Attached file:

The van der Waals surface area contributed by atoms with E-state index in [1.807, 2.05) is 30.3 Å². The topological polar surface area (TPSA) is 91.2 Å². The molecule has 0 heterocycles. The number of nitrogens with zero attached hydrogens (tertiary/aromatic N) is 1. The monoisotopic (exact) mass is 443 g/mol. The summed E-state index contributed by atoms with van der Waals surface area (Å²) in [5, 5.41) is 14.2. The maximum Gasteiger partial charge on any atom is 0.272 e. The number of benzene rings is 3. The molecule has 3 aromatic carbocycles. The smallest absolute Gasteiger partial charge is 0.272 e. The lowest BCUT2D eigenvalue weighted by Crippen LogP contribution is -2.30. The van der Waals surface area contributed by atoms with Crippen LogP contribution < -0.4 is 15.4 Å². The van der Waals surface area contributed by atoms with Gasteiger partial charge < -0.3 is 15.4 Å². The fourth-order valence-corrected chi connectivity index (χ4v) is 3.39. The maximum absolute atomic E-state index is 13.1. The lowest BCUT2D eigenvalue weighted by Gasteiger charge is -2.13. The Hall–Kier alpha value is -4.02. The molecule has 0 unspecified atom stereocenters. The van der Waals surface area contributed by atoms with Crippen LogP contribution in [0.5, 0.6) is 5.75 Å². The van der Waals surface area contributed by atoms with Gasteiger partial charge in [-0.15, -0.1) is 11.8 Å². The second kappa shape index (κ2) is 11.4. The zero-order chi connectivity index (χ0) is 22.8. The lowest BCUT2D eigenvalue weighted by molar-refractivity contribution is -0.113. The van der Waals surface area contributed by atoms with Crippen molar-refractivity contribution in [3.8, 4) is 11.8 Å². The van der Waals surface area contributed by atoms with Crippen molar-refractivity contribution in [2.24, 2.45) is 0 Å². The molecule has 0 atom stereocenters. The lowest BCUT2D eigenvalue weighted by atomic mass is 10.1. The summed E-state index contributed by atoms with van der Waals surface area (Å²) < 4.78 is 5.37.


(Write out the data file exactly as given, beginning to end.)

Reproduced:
The van der Waals surface area contributed by atoms with E-state index in [1.807, 2.05) is 30.3 Å². The topological polar surface area (TPSA) is 91.2 Å². The molecule has 0 heterocycles. The number of nitrogens with zero attached hydrogens (tertiary/aromatic N) is 1. The monoisotopic (exact) mass is 443 g/mol. The summed E-state index contributed by atoms with van der Waals surface area (Å²) in [5, 5.41) is 14.2. The maximum Gasteiger partial charge on any atom is 0.272 e. The number of benzene rings is 3. The molecule has 3 aromatic carbocycles. The smallest absolute Gasteiger partial charge is 0.272 e. The lowest BCUT2D eigenvalue weighted by Crippen LogP contribution is -2.30. The van der Waals surface area contributed by atoms with Crippen LogP contribution < -0.4 is 15.4 Å². The van der Waals surface area contributed by atoms with Gasteiger partial charge < -0.3 is 15.4 Å². The fourth-order valence-corrected chi connectivity index (χ4v) is 3.39. The maximum absolute atomic E-state index is 13.1. The lowest BCUT2D eigenvalue weighted by Gasteiger charge is -2.13. The Hall–Kier alpha value is -4.02. The molecule has 0 unspecified atom stereocenters. The van der Waals surface area contributed by atoms with Crippen LogP contribution in [0.5, 0.6) is 5.75 Å². The van der Waals surface area contributed by atoms with Gasteiger partial charge in [-0.15, -0.1) is 11.8 Å². The second kappa shape index (κ2) is 11.4. The zero-order chi connectivity index (χ0) is 22.8. The lowest BCUT2D eigenvalue weighted by molar-refractivity contribution is -0.113. The van der Waals surface area contributed by atoms with Crippen molar-refractivity contribution in [3.8, 4) is 11.8 Å². The van der Waals surface area contributed by atoms with Crippen molar-refractivity contribution in [2.24, 2.45) is 0 Å². The molecule has 0 atom stereocenters. The lowest BCUT2D eigenvalue weighted by atomic mass is 10.1. The summed E-state index contributed by atoms with van der Waals surface area (Å²) < 4.78 is 5.37.